13 February 2001
Washington, D.C. The intense response from the motorcycling community generated in large measure by the Motorcycle Riders Foundation prompted the Environmental Protection Agency to communicate with MRF and clarify its schedule for proposed rulemaking on new emissions standards for street motorcycles.
The practical upshot? Motorcycle riders now have more time to file public comments and more time to inform other riders -- especially the small business community -- and get them involved.Among the points of clarification made by EPA:
1. The deadline for the proposed rule is 14 September 2001, and EPA will considercomments and data [the agency receives] throughout [its] development of the proposed rule.
2. Under the consent decree which, again, impacts off-road, not street, motorcycles the “final rule would follow a year later, with at least one public hearing and additional opportunities for public comment after the publication of the proposed rule and before development of the final rule.[EPA anticipates] working with stakeholders throughout the rule development process, and anyone can join the debate at any time in the coming months.
3. EPA also told MRF: Any action we take regarding highway motorcycles is not tied to the consent decree timeline, adding that the agency would consider putting street bikes on a schedule separate from that for off-road bikes. The call to action is clear -- motorcyclists nationwide should take full advantage of this new opportunity:1. If you haven’t submitted your public comments, do so:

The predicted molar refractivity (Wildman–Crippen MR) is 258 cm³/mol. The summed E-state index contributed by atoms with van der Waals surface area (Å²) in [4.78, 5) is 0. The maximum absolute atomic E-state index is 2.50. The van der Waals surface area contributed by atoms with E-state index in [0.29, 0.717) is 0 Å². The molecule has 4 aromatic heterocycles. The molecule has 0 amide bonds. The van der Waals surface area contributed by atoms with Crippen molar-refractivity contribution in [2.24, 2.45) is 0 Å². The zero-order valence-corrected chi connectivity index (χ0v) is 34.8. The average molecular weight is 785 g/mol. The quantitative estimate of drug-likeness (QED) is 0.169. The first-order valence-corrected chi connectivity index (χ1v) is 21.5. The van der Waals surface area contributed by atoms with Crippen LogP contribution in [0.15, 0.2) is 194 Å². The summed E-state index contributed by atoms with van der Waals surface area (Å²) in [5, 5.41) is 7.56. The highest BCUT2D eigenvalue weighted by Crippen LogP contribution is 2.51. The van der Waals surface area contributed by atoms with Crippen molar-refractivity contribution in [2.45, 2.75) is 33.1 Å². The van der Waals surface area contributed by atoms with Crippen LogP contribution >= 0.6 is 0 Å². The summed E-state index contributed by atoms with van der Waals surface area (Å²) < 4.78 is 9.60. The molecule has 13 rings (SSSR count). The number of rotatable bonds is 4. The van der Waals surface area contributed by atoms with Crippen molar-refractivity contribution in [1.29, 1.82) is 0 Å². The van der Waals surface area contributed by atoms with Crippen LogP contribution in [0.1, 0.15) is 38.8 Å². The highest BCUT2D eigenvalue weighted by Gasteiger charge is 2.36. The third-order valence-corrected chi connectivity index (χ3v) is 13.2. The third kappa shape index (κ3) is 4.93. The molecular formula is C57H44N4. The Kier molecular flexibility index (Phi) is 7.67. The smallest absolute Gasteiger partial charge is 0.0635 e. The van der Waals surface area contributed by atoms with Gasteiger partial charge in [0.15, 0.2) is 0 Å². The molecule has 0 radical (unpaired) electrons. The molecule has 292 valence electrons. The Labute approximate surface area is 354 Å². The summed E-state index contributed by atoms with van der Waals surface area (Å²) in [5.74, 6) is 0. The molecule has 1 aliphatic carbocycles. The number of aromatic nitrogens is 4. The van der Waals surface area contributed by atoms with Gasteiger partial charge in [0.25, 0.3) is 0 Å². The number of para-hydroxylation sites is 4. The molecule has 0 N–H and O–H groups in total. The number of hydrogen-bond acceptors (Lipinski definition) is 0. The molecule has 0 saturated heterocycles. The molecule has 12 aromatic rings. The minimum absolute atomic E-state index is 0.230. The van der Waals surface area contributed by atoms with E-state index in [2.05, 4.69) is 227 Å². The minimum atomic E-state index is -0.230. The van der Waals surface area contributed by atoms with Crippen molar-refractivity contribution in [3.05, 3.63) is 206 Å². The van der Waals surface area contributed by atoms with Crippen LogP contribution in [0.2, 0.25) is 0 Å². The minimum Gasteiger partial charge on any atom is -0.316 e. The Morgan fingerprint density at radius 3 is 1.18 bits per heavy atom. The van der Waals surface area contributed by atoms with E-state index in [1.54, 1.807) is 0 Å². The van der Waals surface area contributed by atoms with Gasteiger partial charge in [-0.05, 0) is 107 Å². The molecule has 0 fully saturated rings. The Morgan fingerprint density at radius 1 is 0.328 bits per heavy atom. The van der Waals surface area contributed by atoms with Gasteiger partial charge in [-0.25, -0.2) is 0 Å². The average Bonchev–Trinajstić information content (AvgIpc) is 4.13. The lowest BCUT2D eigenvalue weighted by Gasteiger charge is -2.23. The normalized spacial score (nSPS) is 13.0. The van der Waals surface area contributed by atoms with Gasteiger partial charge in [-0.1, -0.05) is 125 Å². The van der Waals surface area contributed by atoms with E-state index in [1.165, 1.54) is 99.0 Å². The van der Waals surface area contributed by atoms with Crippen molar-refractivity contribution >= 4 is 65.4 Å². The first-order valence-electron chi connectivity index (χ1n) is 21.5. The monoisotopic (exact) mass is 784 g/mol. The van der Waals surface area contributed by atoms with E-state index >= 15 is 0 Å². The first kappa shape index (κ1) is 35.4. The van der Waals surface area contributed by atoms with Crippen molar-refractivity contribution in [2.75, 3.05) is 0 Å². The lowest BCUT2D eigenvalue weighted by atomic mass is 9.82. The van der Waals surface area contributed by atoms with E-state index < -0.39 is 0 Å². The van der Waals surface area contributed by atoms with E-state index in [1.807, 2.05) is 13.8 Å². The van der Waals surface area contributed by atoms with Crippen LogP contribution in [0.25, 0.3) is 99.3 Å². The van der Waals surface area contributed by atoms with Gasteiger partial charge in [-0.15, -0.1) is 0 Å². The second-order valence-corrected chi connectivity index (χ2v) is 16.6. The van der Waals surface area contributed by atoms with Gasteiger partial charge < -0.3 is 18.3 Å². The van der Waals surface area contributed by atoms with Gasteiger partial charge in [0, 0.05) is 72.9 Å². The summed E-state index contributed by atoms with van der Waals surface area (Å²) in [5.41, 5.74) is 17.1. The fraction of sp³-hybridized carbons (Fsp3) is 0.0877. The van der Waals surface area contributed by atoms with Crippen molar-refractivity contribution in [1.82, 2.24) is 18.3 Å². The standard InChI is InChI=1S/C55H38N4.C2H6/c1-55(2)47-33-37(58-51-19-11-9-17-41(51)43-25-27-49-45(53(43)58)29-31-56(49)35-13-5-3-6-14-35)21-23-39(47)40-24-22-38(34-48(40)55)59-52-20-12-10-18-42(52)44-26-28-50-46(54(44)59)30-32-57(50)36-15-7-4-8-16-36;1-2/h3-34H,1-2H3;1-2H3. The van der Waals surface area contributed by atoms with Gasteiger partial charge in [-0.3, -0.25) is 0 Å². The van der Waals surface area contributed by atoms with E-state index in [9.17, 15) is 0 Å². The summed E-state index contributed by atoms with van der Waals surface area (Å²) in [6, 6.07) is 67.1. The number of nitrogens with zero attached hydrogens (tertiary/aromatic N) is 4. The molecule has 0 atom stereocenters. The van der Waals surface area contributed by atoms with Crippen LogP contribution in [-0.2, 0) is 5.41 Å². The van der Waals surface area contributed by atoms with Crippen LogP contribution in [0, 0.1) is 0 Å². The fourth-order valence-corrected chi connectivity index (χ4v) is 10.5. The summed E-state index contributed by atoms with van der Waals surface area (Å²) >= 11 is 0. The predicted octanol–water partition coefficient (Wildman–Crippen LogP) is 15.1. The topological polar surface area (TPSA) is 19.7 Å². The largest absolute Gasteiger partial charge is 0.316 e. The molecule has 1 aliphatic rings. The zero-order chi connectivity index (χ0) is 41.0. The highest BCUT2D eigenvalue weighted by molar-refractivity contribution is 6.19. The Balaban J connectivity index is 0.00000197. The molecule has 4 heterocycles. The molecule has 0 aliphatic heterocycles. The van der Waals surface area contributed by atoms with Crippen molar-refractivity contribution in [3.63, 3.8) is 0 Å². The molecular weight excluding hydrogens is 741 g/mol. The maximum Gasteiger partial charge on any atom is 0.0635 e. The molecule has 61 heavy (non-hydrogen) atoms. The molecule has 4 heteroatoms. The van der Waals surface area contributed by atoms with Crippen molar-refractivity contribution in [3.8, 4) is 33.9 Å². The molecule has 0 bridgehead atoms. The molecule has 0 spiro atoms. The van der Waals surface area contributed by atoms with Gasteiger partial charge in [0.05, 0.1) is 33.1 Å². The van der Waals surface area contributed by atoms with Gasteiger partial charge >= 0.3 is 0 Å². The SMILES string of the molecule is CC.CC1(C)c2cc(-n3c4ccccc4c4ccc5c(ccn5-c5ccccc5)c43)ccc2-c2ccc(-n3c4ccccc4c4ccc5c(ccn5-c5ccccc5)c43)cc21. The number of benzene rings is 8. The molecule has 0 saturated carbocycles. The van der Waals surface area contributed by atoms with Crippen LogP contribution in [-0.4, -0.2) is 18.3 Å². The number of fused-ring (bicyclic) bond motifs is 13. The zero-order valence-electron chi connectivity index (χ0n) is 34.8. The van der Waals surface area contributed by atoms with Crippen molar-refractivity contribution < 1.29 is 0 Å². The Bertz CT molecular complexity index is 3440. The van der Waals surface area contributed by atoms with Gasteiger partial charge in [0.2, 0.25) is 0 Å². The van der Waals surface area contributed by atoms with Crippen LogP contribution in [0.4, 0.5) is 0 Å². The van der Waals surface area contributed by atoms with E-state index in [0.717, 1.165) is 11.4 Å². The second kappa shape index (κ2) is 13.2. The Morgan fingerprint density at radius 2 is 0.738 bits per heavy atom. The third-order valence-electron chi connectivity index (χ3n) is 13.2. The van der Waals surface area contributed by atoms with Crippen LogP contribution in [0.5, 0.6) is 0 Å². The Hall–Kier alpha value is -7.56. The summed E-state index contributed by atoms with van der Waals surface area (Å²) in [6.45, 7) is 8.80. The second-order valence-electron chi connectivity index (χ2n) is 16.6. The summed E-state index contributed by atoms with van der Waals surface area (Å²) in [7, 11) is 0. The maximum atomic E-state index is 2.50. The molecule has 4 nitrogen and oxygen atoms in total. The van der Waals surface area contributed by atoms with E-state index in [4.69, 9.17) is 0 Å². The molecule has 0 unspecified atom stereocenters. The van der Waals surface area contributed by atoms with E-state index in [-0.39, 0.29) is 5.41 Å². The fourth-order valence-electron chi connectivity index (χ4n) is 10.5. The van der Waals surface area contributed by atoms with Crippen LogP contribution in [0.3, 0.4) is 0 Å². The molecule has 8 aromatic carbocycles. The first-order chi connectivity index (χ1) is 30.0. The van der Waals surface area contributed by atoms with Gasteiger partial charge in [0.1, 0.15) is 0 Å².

a. BY MAIL. Send paper copies of written comments (in duplicate if possible) to:Margaret BorushkoU.S. EPANational Vehicle and Fuels Emission Laboratory2000 Traverwood, Ann Arbor, MI 48105
b. VIA E-MAIL. E-mail comments to: : email@example.com.
2. If you haven’t written to your Congressman and U.S. Senators, do so. Simply provide them a copy of your public comment.
3. Provide this alert to riders, dealers and custom shops in your area. Don’t forget sport-bike riders: they have as much to lose as cruiser riders. Review with them all MRF materials on the issue, and urge that they get involved by providing their comments to EPA and to their Congressman and U.S. Senators.
4. In all correspondence, refer to Docket A-2000-01, the "Control of Emissions From Non-road Large Spark Ignition Engines, Recreational Engines (Marine and Land-Based), and Highway Motorcycles."
The following is a summary statement of MRF’s public comment on the Advanced Notice of Proposed Rulemaking (ANPRM); MRF’s complete response is available at www.mrf.org: